For many, this word has a uniformly negative connotation of conflict involving hostility and animosity - in part, perhaps, due to the debate examples that seem to increasingly (more and more uniformly) reflect these qualities. Indeed, it’s common to hear this word used in reference to any engagement between individuals in sharp disagreements where they don’t listen to each other seriously.  

In reality, there are meaningful distinctions between different kinds of engagement between disagreeing parties. Whereas dialogue refers to conversation with a primary aim to seek understanding and deliberation a conversation with a primary aim of problem-solving, debate refers to a formal procedure whereby parties aim to win agreement from observers by rational arguments and evidence with rhetorical skill.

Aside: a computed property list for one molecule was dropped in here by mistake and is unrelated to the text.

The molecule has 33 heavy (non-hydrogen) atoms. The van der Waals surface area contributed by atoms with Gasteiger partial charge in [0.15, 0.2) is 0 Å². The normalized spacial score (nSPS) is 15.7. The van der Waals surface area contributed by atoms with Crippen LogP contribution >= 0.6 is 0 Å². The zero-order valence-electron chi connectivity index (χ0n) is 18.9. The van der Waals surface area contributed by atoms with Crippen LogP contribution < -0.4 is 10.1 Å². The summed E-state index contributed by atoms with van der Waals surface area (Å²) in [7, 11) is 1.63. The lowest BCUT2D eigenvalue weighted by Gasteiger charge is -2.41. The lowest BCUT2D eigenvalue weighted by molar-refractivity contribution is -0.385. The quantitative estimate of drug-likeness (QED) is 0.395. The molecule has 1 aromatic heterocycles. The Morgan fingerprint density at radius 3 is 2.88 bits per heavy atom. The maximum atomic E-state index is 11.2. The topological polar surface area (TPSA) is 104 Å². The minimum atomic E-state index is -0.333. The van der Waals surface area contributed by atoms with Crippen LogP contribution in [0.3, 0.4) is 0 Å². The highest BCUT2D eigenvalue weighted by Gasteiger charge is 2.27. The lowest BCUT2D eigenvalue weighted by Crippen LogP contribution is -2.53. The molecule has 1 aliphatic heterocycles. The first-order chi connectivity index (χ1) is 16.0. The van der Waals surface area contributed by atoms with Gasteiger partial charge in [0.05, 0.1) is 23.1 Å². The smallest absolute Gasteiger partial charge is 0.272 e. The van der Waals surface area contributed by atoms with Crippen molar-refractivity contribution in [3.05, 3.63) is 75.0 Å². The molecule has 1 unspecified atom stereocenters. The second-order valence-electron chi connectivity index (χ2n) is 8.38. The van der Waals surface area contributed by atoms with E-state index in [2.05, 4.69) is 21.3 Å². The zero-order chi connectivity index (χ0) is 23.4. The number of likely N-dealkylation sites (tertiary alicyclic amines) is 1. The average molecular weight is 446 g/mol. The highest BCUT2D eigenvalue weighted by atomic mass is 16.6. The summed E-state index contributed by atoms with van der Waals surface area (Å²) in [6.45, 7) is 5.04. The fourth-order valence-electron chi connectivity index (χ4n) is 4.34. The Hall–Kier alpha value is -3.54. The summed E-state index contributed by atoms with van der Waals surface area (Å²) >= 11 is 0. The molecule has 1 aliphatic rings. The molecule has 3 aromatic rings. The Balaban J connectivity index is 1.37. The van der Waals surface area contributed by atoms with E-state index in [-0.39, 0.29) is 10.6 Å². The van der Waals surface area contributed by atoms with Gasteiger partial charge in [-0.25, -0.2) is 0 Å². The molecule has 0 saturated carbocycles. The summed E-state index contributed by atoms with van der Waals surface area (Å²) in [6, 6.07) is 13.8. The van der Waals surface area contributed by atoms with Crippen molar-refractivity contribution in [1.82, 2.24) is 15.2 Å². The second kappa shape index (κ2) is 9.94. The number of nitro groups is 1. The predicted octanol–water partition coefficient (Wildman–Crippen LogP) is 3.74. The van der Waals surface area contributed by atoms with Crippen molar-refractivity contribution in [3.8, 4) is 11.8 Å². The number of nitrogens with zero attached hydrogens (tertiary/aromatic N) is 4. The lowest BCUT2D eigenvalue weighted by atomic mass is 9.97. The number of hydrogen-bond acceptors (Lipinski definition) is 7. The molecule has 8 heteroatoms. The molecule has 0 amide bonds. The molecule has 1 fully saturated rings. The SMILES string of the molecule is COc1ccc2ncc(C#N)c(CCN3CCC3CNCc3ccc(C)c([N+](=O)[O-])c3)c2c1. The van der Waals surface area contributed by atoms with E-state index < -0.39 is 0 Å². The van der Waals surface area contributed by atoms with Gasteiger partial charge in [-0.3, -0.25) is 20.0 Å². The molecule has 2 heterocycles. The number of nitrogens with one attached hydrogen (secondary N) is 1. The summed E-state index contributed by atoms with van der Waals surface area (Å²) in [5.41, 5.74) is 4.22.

From another perspective, all forms of communication include some element of persuasion to change--be it as simple as ‘notice and respect me as a person’ or ‘take time to understand me and my beliefs.’  Debate explicitly aims for persuading rational opinions--head work.  Rather than a negative thing, the tradition of healthy and vibrant debate is arguably (!) a necessary tool for coming to practical decisions in any pluralistic society.

However, there is another form of persuasive communication that aims to change the heart as well as the mind (see CONTESTATION).  



-Have you ever participated in a debate you enjoyed - or found productive?  


Randall Paul

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